Tetangco himself has an extensive training in his field. In his earlier years at the BSP, he was sent to the University of Wisconsin in the United States to study Master in Public Policy and Administration as a central bank scholar.
Given Tetangco’s dedication to his job, it was impossible for his former boss, the late BSP Governor Rafael Buenaventura, not to notice his qualifications.
The position of a central bank governor, more often than not, would be awarded to someone outside the central bank who is well known to the incumbent President.
Given his lack of connection to then President Gloria Macapagal-Arroyo, some doubted the chance for Tetangco to be appointed governor of the BSP, a highly coveted post, despite his credentials.
Good thing he has the trust of Buenaventura, who pushed for Tetangco to be his successor. Tetangco acknowledges the confidence in him of the late central bank governor, saying “he is one of my supporters.”
Thus, in July 2005, with the backing of Buenaventura, Tetangco was indeed appointed BSP governor.
Accomplishments under his term
Under Tetangco’s leadership, the BSP has continued initiating reforms that started following the Asian crisis.
The BSP has issued several bank regulatory reforms, such as on risk management, capitalization increases, and asset quality, among others. On monetary-policy side, it has continued enhancing its modeling and strategies for managing inflation.
Central bankers take pride in the fact that the Philippine banking sector was almost unscathed by the latest global financial and economic crisis, from 2007 to 2009. They said reforms initiated over the years have made the country’s banking sector resilient to external shocks.
Members of the international financial community have cited the BSP for its performance in the conduct of monetary policy and bank regulation. They recognized the relatively benign inflation environment in the Philippines as well as sound financial health of banks in the country.
“The BSP is one of the most professionally run central banks in the world,” Neeraj Jain, country director of the Asian Development Bank, was quoted as saying in a recent press conference.
International credit rating firms have also recognized the BSP’s accomplishments. Standard & Poor’s and Moody’s Investors Service both cited the country’s growing dollar reserves, moderate inflation, and stable banking sector for their latest favorable rating actions for the Philippines.
Given the recognition earned by the BSP under Tetangco’s leadership, many had thought he deserved a second term. However, after he was indeed offered the second term, not too many believed he would accept it.
For one, he had a heart condition. For another, everybody thought he would prefer to rest from his taxing job. After all, he had already contributed so much, having worked at the central bank for more than 30 years.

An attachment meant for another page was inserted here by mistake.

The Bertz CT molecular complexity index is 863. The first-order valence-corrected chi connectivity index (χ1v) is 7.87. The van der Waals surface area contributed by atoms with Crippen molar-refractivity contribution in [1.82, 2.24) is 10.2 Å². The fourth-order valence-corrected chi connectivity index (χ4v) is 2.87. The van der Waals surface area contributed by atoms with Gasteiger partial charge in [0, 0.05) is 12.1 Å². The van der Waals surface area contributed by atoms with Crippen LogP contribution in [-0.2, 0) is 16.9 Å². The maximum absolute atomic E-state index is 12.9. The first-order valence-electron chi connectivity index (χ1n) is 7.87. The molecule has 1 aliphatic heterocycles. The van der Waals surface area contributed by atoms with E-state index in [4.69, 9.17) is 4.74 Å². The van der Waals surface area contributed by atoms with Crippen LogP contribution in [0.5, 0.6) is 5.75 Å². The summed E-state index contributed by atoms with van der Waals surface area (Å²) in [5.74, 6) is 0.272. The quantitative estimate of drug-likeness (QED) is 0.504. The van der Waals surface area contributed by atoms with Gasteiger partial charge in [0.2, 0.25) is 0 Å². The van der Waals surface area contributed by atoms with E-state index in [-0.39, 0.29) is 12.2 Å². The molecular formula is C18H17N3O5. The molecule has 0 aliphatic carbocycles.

Some thought Tetangco could have made a good exit this year, when the economy enjoys benign inflation and a relatively healthy banking sector.
He admits deciding whether to accept or decline the President’s offer was difficult.
On his health, Tetangco says it is not a hindering factor anymore. Since his heart bypass last year, he says, “I have never felt healthier.”
Nonetheless, there are other things to consider. “I had to make a list of the pros and cons of accepting the offer,” he says.
Tetangco says he had to consult his wife and three kids about the President’s offer. Accepting the offer means another six years of less-than-preferred amount of time spent with the family.
Although he is currently able to find time to spend with his wife and children, they would enjoy his company much more if he decided to decline the job offer.
He says his youngest daughter, Mia, 19, wants the family to spend more time watching movies with him. “Watching movies is something my daughter wants us to do more,” he shares.
Nonetheless, his family did not discourage him from accepting the job offer. In fact, he says, they were supportive of the option for him to stay as BSP governor for another six years.
“They knew I wanted to do more [for the BSP], and they wanted me to do what I want,” he says.
And so he accepted the President’s offer.
Tetangco cites three goals that he wants to BSP to accomplish under his second term as governor.
First is to further enhance and broaden the monetary policy tools of the BSP (for better management of inflation and the country’s foreign currency reserves).
Second is to have a more sophisticated financial system, one that is closer to those of industrialized economies.
And third is implementation of more financial-literacy programs that will protect people against financial scams and that will make them more investment savvy. He says he wants more Filipinos becoming entrepreneurial and knowledgeable of available investment opportunities that will help augment their incomes.
He says the BSP has begun conducting financial literacy programs in many parts of the country, and he wants to see it continue doing so.
Tetangco’s supporters, including business groups that have welcomed news about his reappointment, are confident of what the BSP could further contribute to the economy under his leadership.
“I want to see the BSP become a truly world-class monetary authority,” Tetangco says.